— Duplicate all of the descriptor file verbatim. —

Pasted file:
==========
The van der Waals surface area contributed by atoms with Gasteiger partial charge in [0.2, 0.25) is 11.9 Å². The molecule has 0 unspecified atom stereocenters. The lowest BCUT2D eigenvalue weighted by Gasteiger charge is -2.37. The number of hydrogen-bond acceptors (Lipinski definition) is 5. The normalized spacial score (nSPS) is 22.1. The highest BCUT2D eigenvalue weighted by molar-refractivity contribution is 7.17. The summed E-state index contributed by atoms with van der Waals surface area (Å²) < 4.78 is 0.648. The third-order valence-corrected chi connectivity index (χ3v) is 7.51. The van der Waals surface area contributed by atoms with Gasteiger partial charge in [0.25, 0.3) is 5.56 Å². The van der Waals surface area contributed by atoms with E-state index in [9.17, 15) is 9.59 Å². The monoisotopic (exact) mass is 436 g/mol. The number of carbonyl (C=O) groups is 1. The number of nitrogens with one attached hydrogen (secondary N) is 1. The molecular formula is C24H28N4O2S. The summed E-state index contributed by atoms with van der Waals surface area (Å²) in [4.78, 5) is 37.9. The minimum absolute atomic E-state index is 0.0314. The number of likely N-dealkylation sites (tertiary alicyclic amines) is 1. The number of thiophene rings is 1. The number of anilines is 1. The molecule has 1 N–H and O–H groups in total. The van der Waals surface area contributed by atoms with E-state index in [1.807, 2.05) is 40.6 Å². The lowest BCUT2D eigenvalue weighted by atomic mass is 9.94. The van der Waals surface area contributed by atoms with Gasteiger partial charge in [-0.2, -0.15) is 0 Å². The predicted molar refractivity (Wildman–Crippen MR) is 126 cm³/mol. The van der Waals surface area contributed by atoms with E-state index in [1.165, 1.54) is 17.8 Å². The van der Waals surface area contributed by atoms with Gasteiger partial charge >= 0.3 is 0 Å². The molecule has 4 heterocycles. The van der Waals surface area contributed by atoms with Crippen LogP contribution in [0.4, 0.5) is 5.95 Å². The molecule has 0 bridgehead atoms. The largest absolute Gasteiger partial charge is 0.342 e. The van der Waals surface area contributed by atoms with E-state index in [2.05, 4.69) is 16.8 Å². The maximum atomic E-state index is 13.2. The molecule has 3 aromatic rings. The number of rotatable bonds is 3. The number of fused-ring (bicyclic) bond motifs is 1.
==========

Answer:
The van der Waals surface area contributed by atoms with Gasteiger partial charge in [0.2, 0.25) is 11.9 Å². The molecule has 0 unspecified atom stereocenters. The lowest BCUT2D eigenvalue weighted by Gasteiger charge is -2.37. The number of hydrogen-bond acceptors (Lipinski definition) is 5. The normalized spacial score (nSPS) is 22.1. The highest BCUT2D eigenvalue weighted by molar-refractivity contribution is 7.17. The summed E-state index contributed by atoms with van der Waals surface area (Å²) < 4.78 is 0.648. The third-order valence-corrected chi connectivity index (χ3v) is 7.51. The van der Waals surface area contributed by atoms with Gasteiger partial charge in [0.25, 0.3) is 5.56 Å². The van der Waals surface area contributed by atoms with E-state index in [9.17, 15) is 9.59 Å². The monoisotopic (exact) mass is 436 g/mol. The number of carbonyl (C=O) groups is 1. The number of nitrogens with one attached hydrogen (secondary N) is 1. The molecular formula is C24H28N4O2S. The summed E-state index contributed by atoms with van der Waals surface area (Å²) in [4.78, 5) is 37.9. The minimum absolute atomic E-state index is 0.0314. The number of likely N-dealkylation sites (tertiary alicyclic amines) is 1. The number of thiophene rings is 1. The number of anilines is 1. The molecule has 1 N–H and O–H groups in total. The van der Waals surface area contributed by atoms with E-state index in [1.807, 2.05) is 40.6 Å². The lowest BCUT2D eigenvalue weighted by atomic mass is 9.94. The van der Waals surface area contributed by atoms with Gasteiger partial charge in [-0.2, -0.15) is 0 Å². The predicted molar refractivity (Wildman–Crippen MR) is 126 cm³/mol. The van der Waals surface area contributed by atoms with E-state index in [1.165, 1.54) is 17.8 Å². The van der Waals surface area contributed by atoms with Gasteiger partial charge >= 0.3 is 0 Å². The molecule has 4 heterocycles. The van der Waals surface area contributed by atoms with Crippen LogP contribution in [0.4, 0.5) is 5.95 Å². The molecule has 0 bridgehead atoms. The largest absolute Gasteiger partial charge is 0.342 e. The van der Waals surface area contributed by atoms with E-state index in [2.05, 4.69) is 16.8 Å². The maximum atomic E-state index is 13.2. The molecule has 3 aromatic rings. The number of rotatable bonds is 3. The number of fused-ring (bicyclic) bond motifs is 1.